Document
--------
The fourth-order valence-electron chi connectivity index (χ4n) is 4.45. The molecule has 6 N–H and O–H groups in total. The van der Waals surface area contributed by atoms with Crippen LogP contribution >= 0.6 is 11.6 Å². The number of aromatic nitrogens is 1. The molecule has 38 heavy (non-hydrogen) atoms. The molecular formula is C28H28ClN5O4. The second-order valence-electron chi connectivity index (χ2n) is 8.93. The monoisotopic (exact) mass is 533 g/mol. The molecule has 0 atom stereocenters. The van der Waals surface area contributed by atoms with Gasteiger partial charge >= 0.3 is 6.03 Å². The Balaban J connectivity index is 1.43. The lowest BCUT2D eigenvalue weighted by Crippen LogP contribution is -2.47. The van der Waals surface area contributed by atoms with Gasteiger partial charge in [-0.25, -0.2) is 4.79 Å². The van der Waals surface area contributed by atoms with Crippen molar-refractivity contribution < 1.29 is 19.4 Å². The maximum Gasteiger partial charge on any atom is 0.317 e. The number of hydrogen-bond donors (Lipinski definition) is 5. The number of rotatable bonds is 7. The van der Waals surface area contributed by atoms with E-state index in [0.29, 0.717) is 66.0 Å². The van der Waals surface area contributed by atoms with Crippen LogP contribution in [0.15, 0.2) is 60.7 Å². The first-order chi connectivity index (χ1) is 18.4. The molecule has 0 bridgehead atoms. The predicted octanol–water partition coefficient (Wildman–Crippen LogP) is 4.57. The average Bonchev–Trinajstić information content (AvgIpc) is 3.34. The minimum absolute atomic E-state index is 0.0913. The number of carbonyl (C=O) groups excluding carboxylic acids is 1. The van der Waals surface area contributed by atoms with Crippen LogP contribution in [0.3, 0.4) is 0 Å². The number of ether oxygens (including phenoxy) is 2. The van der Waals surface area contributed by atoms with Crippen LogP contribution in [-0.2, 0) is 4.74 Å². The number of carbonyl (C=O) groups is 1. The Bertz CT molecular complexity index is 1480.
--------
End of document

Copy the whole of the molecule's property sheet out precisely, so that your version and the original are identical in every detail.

The fourth-order valence-electron chi connectivity index (χ4n) is 4.45. The molecule has 6 N–H and O–H groups in total. The van der Waals surface area contributed by atoms with Crippen LogP contribution >= 0.6 is 11.6 Å². The number of aromatic nitrogens is 1. The molecule has 38 heavy (non-hydrogen) atoms. The molecular formula is C28H28ClN5O4. The second-order valence-electron chi connectivity index (χ2n) is 8.93. The monoisotopic (exact) mass is 533 g/mol. The molecule has 0 atom stereocenters. The van der Waals surface area contributed by atoms with Gasteiger partial charge >= 0.3 is 6.03 Å². The Balaban J connectivity index is 1.43. The lowest BCUT2D eigenvalue weighted by Crippen LogP contribution is -2.47. The van der Waals surface area contributed by atoms with Gasteiger partial charge in [-0.25, -0.2) is 4.79 Å². The van der Waals surface area contributed by atoms with Crippen molar-refractivity contribution < 1.29 is 19.4 Å². The maximum Gasteiger partial charge on any atom is 0.317 e. The number of hydrogen-bond donors (Lipinski definition) is 5. The number of rotatable bonds is 7. The van der Waals surface area contributed by atoms with E-state index in [0.29, 0.717) is 66.0 Å². The van der Waals surface area contributed by atoms with Crippen LogP contribution in [0.15, 0.2) is 60.7 Å². The first-order chi connectivity index (χ1) is 18.4. The molecule has 0 bridgehead atoms. The predicted octanol–water partition coefficient (Wildman–Crippen LogP) is 4.57. The average Bonchev–Trinajstić information content (AvgIpc) is 3.34. The minimum absolute atomic E-state index is 0.0913. The number of carbonyl (C=O) groups excluding carboxylic acids is 1. The van der Waals surface area contributed by atoms with Crippen LogP contribution in [0.3, 0.4) is 0 Å². The number of ether oxygens (including phenoxy) is 2. The van der Waals surface area contributed by atoms with Crippen LogP contribution in [-0.2, 0) is 4.74 Å². The number of carbonyl (C=O) groups is 1. The Bertz CT molecular complexity index is 1480.